- a shoulder-shaped frame with a hook at the top, usually of wire, wood, or plastic, for draping and hanging a garment when not in use.
- a part of something by which it is hung, as a loop on a garment.
- a contrivance on which things are hung, as a hook.
- Automotive. a double-hinged device linking the chassis with the leaf springs on vehicles having solid axles.
- a light saber of the 17th and 18th centuries, often worn by sailors.
- a person who hangs something.
Origin of hanger
Related Words for hangersblade, dagger, saber, brand, foil, cutlass, rapier, hanger, sabre, broadsword, kris, epee, creese, claymore, falchion, backsword, scimitar, toledo, dirk, bilbo
Examples from the Web for hangers
Contemporary Examples of hangers
The center-right hedge fund clique known as Third Way, and associated Blue Dogs and hangers on.One of the Midterms’ Little-Noticed Big Losers: The NRA
November 10, 2014
The café can sit about 20 people, has a cozy atmosphere, beautiful paintings and hangers for scarves and manteaux.Tehran’s Underground Speakeasies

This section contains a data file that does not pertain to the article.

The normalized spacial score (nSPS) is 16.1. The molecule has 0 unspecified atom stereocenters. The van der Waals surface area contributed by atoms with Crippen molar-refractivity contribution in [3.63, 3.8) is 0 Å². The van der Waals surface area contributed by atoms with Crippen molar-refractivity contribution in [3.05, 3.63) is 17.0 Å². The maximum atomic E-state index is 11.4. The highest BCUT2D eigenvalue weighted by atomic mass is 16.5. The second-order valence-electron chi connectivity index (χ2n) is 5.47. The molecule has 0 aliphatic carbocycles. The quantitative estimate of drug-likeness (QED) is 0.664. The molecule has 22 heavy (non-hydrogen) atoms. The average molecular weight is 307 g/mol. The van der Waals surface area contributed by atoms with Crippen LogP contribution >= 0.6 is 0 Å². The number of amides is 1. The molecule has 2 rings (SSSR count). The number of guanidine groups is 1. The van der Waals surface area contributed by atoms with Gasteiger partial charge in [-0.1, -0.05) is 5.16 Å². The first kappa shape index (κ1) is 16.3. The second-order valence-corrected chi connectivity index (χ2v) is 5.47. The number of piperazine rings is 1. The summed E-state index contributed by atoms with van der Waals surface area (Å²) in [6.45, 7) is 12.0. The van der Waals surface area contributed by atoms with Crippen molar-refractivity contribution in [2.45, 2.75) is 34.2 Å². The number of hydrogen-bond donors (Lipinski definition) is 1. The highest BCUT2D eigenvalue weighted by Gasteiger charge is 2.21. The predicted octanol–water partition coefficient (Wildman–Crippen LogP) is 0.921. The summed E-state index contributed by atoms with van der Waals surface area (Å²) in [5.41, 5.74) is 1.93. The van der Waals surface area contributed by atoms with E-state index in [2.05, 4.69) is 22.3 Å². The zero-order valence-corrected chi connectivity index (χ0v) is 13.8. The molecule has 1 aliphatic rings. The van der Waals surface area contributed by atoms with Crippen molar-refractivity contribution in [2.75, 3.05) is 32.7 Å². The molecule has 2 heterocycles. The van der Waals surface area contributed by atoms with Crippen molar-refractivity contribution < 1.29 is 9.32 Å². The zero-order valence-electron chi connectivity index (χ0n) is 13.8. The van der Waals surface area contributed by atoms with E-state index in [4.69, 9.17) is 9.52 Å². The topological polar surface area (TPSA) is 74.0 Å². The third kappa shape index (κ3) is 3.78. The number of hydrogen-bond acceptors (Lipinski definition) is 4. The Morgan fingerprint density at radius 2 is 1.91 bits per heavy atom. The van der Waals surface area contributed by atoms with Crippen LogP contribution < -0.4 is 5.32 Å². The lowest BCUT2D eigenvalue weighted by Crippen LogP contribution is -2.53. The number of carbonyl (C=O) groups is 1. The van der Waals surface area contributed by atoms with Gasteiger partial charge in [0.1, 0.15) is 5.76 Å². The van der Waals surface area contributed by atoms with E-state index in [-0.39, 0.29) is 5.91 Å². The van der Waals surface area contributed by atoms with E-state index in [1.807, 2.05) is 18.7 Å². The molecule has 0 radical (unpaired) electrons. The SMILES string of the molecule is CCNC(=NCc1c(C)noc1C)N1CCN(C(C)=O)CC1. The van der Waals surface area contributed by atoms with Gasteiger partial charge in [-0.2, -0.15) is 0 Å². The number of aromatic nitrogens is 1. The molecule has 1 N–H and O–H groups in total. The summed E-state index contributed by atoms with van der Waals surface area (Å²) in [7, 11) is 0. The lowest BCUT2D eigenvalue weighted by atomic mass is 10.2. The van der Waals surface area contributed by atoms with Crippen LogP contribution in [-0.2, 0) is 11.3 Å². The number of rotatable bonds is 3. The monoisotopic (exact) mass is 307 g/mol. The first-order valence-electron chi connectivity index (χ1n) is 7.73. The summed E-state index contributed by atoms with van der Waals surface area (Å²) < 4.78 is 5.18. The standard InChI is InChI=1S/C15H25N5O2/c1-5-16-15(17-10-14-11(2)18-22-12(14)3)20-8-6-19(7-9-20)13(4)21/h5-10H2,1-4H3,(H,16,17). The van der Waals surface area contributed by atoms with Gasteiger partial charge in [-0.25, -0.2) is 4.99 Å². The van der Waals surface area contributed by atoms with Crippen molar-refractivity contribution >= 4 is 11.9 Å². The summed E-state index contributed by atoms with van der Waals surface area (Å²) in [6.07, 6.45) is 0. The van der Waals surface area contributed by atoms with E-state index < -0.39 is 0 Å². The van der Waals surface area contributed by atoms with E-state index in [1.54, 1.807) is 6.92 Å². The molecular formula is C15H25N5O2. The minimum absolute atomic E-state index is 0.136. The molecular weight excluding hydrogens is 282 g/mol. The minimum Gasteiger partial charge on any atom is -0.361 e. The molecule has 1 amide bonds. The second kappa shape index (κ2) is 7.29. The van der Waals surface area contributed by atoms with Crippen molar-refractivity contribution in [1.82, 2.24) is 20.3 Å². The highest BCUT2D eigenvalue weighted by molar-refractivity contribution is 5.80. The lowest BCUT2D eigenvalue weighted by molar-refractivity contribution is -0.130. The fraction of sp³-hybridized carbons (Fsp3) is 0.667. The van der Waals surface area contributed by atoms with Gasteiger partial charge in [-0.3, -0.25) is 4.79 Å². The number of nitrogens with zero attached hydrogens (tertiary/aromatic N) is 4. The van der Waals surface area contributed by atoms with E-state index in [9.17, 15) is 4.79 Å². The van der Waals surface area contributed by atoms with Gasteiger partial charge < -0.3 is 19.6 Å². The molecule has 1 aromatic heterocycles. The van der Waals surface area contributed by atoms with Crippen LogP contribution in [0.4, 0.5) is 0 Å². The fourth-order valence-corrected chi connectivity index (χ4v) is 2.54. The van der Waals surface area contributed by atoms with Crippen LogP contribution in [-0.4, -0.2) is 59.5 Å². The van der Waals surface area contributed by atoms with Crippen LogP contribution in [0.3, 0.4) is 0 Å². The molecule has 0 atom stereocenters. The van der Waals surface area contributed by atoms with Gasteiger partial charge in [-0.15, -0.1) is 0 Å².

June 15, 2014
Hangers on who get in touch with girls and still write things like, ‘If you get into the industry you can make $20,000 a month.’The Adult Industry Doesn’t Pay! (As Much As You Think)
November 23, 2013
Historical Examples of hangers
They are the pothooks and hangers of surgery, and I have gone that far.Lord Kilgobbin
The other fellows are just hangers on—camp followers, so to speak.The Grammar School Boys of Gridley
H. Irving Hancock
Bosco Blithers, professor of penmanship and author of “Pot-hooks and Hangers.”Three Hats
Some ran to the guns, others got hold of their hangers and small-arms.Roger Willoughby
William H. G. Kingston
“If we do, we must keep one eye open and our hangers by our sides,” observed Tubbs.The Two Supercargoes
- any support, such as a hook, strap, peg, or loop, on or by which something may be hung
- See coat hanger
- a person who hangs something
- (in combination)paperhanger
- a bracket designed to attach one part of a mechanical structure to another, such as the one that attaches the spring shackle of a motor car to the chassis
- a wood on a steep hillside, characteristically beech growing on chalk in southern England
- a loop or strap on a sword belt from which a short sword or dagger was hung
- the weapon itself
early 15c., "one who hangs (something)," especially "hangman;" agent noun of hang (v.). Meaning "something that is suspended" is late 15c. Meaning "thing from which something is hung" is from 1690s. Specifically of coat or dress hangers from 1873. Hanger-on is from 1540s.